Jump to ContentJump to Main Navigation
After YugoslaviaThe Cultural Spaces of a Vanished Land$
Users without a subscription are not able to see the full content.

Radmila Gorup

Print publication date: 2013

Print ISBN-13: 9780804784023

Published to Stanford Scholarship Online: September 2013

DOI: 10.11126/stanford/9780804784023.001.0001

Show Summary Details
Page of

PRINTED FROM STANFORD SCHOLARSHIP ONLINE (www.stanford.universitypressscholarship.com). (c) Copyright Stanford University Press, 2017. All Rights Reserved. Under the terms of the licence agreement, an individual user may print out a PDF of a single chapter of a monograph in SSO for personal use (for details see http://www.stanford.universitypressscholarship.com/page/privacy-policy).date: 22 April 2018

Yugoslavia A Defeated Argument?

Yugoslavia A Defeated Argument?

Chapter:
(p.38) 2 Yugoslavia A Defeated Argument?
Source:
After Yugoslavia
Author(s):

Vesna Goldsworthy

Publisher:
Stanford University Press
DOI:10.11126/stanford/9780804784023.003.0003

In one of the three personal essays in this volume, Goldsworthy argues that Yugoslavia as a defeated argument refuses to go away. She brings old documents and artifacts--her album, postcard, passport, and identity card--to speak of the return of the Yugoslav repressed. Goldsworthy calls herself better versed in writing about “the idyll of Tito’s Yugoslavia” although her firsthand memories have been partly supplanted by the violent “newsreel” Yugoslavia of the 1990s mediascapes. Admitting freely to her own possessive nostalgia, Goldsworthy notes the irritation one feels at others’ memories, which always seem to falsify our own. She turns to the dimmed appeal of the European Union, whose byzantine bureaucracy looks familiar to post-Yugoslavs: both confederations derive from the afterlife of Austria-Hungary. Finally, Goldsworthy points to the post-Yugoslav culture flourishing in a multitude of languages and in places where one does not expect to find it.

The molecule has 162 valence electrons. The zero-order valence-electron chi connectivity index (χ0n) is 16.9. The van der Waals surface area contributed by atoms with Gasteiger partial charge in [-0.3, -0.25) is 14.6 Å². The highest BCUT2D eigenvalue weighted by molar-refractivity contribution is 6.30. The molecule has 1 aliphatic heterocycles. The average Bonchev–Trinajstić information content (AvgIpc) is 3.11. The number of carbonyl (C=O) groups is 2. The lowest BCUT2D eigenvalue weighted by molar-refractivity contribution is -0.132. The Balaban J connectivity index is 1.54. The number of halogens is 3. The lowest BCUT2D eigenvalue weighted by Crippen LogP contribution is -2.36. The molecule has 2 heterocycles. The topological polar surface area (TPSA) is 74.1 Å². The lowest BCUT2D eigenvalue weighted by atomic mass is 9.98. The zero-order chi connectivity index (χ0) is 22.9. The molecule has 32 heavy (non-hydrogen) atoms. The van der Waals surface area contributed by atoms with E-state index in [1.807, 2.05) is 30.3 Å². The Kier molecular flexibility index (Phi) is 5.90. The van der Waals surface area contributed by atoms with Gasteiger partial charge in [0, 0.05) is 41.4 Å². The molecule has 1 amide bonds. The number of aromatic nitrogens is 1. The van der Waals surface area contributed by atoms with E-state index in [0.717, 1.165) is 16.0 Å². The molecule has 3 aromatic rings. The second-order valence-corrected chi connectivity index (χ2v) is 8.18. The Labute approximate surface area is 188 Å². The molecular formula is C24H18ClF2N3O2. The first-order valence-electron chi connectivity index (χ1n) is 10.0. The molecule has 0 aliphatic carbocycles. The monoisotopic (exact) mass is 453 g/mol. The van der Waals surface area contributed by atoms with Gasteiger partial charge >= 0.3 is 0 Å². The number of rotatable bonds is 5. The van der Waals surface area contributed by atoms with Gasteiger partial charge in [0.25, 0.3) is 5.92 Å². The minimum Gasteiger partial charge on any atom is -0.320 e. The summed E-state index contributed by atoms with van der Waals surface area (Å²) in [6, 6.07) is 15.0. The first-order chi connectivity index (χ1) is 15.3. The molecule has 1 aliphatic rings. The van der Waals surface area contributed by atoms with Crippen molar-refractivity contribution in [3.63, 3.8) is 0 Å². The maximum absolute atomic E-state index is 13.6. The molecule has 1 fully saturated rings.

Keywords:   socialist Yugoslavia, “newsreel” Yugoslavia, memoir, Yugoslav diaspora, former Yugoslavs, nostalgia

Stanford Scholarship Online requires a subscription or purchase to access the full text of books within the service. Public users can however freely search the site and view the abstracts and keywords for each book and chapter.

Please, subscribe or login to access full text content.

If you think you should have access to this title, please contact your librarian.

To troubleshoot, please check our FAQs , and if you can't find the answer there, please contact us.